Our Favorite Niche Fragrances

In this age of globalization, corporate conglomerates, and big box stores, there’s something very comforting about finding a product that no one else has. You can get small-batch olive oil. There’s an entire cult on Twitter that is in search of unusual teas. And finding a new local fashion designer often feels like a delicious secret when everyone around you is wearing something from the mall. So with everyone looking for a way to express individuality in a world that is becoming increasingly commercial, niche perfumes are the perfect antidote to conformity. I’m a lazy fragrance user. I own and have used quite a few in my day, but never very regularly. Days will go by when deodorant and toothpaste are my signature scents. This is really sort of unacceptable. Enter Marian Bendeth. Marian, a fragrance expert and consultant who has worked with over a thousand brands, is based in Toronto, Ontario. She writes about scent, teaches about it, argues about it, collects it, and lives for it. She only wears vintage fragrances, but wouldn’t reveal them to me. I could have talked to her for hours about finding my signature--niche--perfume, but here’s the short version.
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In this age of globalization, corporate conglomerates, and big box stores, there’s something very comforting about finding a product that no one else has. You can get small-batch olive oil. There’s an entire cult on Twitter that is in search of unusual teas. And finding a new local fashion designer often feels like a delicious secret when everyone around you is wearing something from the mall. So with everyone looking for a way to express individuality in a world that is becoming increasingly commercial, niche perfumes are the perfect antidote to conformity. I’m a lazy fragrance user. I own and have used quite a few in my day, but never very regularly. Days will go by when deodorant and toothpaste are my signature scents. This is really sort of unacceptable. Enter Marian Bendeth. Marian, a fragrance expert and consultant who has worked with over a thousand brands, is based in Toronto, Ontario. She writes about scent, teaches about it, argues about it, collects it, and lives for it. She only wears vintage fragrances, but wouldn’t reveal them to me. I could have talked to her for hours about finding my signature--niche--perfume, but here’s the short version.
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In this age of globalization, corporate conglomerates, and big box stores, there’s something very comforting about finding a product that no one else has. You can get small-batch olive oil. There’s an entire cult on Twitter that is in search of unusual teas. And finding a new local fashion designer often feels like a delicious secret when everyone around you is wearing something from the mall.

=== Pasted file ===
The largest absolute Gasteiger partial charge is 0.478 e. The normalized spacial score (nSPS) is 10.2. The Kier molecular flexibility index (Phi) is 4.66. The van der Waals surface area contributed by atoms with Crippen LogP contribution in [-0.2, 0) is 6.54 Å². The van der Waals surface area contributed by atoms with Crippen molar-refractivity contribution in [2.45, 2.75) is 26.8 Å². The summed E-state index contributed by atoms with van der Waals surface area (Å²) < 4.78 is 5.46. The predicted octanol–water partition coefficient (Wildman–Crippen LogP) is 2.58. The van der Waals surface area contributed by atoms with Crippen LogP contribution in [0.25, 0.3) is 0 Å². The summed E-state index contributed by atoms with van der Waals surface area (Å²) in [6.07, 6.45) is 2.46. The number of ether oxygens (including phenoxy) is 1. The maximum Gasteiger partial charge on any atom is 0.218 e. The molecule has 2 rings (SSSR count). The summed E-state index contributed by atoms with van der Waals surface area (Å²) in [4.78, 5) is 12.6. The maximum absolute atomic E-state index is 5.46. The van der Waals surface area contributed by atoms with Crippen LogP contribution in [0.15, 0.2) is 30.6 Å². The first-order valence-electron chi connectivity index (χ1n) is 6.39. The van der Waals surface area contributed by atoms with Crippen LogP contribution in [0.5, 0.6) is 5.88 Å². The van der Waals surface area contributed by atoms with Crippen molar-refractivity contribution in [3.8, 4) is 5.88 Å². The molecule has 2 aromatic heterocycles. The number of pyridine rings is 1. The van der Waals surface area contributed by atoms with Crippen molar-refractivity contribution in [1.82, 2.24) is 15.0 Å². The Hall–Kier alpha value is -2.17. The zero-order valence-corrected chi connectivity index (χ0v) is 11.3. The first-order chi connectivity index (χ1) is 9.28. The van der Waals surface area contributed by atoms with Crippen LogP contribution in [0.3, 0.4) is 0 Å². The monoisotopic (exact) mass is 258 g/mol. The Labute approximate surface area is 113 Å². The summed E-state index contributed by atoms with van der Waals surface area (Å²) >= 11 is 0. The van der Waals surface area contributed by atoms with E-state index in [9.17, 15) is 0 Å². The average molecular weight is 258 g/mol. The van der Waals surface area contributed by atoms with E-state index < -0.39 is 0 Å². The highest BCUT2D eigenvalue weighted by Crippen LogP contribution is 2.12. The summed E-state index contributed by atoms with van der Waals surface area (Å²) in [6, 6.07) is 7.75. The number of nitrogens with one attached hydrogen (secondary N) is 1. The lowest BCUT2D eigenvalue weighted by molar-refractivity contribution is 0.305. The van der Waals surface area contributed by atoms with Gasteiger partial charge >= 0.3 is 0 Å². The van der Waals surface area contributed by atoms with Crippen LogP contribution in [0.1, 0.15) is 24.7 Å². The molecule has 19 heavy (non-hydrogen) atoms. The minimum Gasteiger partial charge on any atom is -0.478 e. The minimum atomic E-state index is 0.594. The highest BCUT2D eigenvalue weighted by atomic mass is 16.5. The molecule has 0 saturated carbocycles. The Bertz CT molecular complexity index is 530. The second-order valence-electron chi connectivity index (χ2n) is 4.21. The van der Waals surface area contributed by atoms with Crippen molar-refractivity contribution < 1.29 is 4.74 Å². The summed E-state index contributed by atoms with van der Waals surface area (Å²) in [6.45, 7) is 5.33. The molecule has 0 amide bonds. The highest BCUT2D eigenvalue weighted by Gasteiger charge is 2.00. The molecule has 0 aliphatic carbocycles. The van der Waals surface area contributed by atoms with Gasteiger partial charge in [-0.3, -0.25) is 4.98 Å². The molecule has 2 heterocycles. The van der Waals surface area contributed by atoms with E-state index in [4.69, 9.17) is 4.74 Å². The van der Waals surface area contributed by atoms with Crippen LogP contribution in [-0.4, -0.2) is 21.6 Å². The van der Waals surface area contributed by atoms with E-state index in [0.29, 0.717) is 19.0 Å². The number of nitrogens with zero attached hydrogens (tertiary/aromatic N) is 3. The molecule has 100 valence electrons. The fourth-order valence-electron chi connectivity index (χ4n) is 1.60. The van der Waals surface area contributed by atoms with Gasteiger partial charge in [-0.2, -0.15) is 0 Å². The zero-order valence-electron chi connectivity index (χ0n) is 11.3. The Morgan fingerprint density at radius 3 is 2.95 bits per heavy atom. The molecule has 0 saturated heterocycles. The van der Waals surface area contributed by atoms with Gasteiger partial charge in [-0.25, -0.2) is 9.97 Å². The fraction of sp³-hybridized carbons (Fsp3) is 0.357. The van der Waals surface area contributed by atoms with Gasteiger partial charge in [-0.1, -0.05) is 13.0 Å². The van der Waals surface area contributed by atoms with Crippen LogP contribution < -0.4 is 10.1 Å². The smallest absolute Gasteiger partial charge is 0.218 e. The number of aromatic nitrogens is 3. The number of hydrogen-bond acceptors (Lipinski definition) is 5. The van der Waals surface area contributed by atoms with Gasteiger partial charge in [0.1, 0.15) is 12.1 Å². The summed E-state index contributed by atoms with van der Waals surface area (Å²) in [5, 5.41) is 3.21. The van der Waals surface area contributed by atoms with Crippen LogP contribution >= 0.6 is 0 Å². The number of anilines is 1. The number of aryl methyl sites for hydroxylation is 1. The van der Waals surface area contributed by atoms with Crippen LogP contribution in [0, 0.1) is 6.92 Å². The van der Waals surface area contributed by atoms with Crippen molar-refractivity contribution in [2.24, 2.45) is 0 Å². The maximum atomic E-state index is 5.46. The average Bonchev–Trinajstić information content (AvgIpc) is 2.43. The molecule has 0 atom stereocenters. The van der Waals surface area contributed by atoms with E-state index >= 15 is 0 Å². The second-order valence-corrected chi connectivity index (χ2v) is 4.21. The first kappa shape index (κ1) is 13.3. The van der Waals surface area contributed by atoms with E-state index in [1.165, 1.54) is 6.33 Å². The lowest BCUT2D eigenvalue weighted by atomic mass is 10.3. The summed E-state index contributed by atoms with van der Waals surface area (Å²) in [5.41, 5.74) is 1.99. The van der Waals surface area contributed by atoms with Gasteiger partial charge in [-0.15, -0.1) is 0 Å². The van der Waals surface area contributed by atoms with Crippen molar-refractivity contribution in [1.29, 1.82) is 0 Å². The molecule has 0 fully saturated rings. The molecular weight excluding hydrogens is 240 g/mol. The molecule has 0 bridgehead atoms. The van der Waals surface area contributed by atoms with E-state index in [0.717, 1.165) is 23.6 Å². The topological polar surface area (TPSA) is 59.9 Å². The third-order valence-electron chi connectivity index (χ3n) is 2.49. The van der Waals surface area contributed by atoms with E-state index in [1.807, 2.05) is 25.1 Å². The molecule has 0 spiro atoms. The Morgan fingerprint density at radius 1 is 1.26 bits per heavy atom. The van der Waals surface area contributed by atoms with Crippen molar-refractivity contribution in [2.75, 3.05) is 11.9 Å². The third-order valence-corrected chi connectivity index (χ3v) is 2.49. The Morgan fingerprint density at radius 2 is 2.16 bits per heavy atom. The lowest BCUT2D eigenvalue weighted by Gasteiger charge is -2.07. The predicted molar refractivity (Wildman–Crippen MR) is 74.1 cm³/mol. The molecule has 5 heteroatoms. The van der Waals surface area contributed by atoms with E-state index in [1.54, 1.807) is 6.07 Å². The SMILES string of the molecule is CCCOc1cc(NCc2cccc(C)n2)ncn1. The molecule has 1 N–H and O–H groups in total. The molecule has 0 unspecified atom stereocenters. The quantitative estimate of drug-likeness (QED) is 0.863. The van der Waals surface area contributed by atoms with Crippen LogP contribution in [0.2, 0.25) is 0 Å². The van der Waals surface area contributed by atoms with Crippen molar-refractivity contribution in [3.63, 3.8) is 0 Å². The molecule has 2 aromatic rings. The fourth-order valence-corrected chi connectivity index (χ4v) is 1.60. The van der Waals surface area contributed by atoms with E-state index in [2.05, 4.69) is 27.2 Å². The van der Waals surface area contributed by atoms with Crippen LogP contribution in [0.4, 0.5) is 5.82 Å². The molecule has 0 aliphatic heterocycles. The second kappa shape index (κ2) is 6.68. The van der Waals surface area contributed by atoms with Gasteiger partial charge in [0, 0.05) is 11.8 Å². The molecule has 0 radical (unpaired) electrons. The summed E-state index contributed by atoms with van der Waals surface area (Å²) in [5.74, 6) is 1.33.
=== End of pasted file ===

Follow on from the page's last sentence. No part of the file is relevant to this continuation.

So with everyone looking for a way to express individuality in a world that is becoming increasingly commercial, niche perfumes are the perfect antidote to conformity.

I’m a lazy fragrance user. I own and have used quite a few in my day, but never very regularly. Days will go by when deodorant and toothpaste are my signature scents. This is really sort of unacceptable.

Enter

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Histoires de Parfum: Another French house. Most of the fragrances bear the names of years, and are dedicated to historical events and people. The company sent me a generous handful of samples. My favorite of all: 1804, which I later discovered is dedicated to George Sand, the pseudonym used by the first famous French female writer.

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Serge Lutens: A make-up artist who worked at French Vogue in the 1960s and collaborated with major photographers of the time. He was later hired by Shiseido, created a fragrance for the company, then started his own company in the 1990s. Try Serge Noire for a truly unique experience. Words escape me. Ashy? Burned? These adjectives all came to mind. Like your scents a little, um, prettier? Try Daim Blond.

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Acqua di Parma: Started in Parma, Italy in 1916, and re-born in the 1990s (acknowledged as the beginning of the era of modern niche perfumes). Do you like citrus fragrances? The Blu Mediterraneo Aranci di Capri is a slice of heaven.

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Parfums DelRae: Produced in the south of France, but conceived by an American, DelRae Roth. She was a graphic designer and worked for Esprit before starting her fragrance company. Mythique is floral and pretty.